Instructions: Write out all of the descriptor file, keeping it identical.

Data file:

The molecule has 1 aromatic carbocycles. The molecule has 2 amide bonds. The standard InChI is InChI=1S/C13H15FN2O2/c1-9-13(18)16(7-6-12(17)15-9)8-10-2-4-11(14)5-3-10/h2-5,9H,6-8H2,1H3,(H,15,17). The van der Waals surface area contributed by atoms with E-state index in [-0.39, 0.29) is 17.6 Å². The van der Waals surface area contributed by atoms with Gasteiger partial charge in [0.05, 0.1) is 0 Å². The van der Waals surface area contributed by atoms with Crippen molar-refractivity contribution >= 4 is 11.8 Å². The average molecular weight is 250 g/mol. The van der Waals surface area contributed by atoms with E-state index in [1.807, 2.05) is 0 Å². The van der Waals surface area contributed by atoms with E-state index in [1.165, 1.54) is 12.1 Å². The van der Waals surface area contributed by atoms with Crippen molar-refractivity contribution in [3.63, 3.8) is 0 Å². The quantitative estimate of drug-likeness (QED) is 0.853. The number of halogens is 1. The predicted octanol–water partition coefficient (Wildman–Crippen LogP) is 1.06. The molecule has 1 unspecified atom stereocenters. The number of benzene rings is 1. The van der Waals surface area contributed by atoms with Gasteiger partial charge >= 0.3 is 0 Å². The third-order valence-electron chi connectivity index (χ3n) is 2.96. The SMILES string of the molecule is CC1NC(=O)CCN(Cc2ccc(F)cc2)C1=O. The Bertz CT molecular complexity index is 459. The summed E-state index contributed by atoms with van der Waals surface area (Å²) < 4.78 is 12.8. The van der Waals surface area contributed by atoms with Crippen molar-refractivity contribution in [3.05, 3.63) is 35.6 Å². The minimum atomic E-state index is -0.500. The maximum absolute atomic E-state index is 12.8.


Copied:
The molecule has 1 aromatic carbocycles. The molecule has 2 amide bonds. The standard InChI is InChI=1S/C13H15FN2O2/c1-9-13(18)16(7-6-12(17)15-9)8-10-2-4-11(14)5-3-10/h2-5,9H,6-8H2,1H3,(H,15,17). The van der Waals surface area contributed by atoms with E-state index in [-0.39, 0.29) is 17.6 Å². The van der Waals surface area contributed by atoms with Gasteiger partial charge in [0.05, 0.1) is 0 Å². The van der Waals surface area contributed by atoms with Crippen molar-refractivity contribution >= 4 is 11.8 Å². The average molecular weight is 250 g/mol. The van der Waals surface area contributed by atoms with E-state index in [1.807, 2.05) is 0 Å². The van der Waals surface area contributed by atoms with E-state index in [1.165, 1.54) is 12.1 Å². The van der Waals surface area contributed by atoms with Crippen molar-refractivity contribution in [3.63, 3.8) is 0 Å². The quantitative estimate of drug-likeness (QED) is 0.853. The number of halogens is 1. The predicted octanol–water partition coefficient (Wildman–Crippen LogP) is 1.06. The molecule has 1 unspecified atom stereocenters. The number of benzene rings is 1. The van der Waals surface area contributed by atoms with Gasteiger partial charge >= 0.3 is 0 Å². The third-order valence-electron chi connectivity index (χ3n) is 2.96. The SMILES string of the molecule is CC1NC(=O)CCN(Cc2ccc(F)cc2)C1=O. The Bertz CT molecular complexity index is 459. The summed E-state index contributed by atoms with van der Waals surface area (Å²) < 4.78 is 12.8. The van der Waals surface area contributed by atoms with Crippen molar-refractivity contribution in [3.05, 3.63) is 35.6 Å². The minimum atomic E-state index is -0.500. The maximum absolute atomic E-state index is 12.8.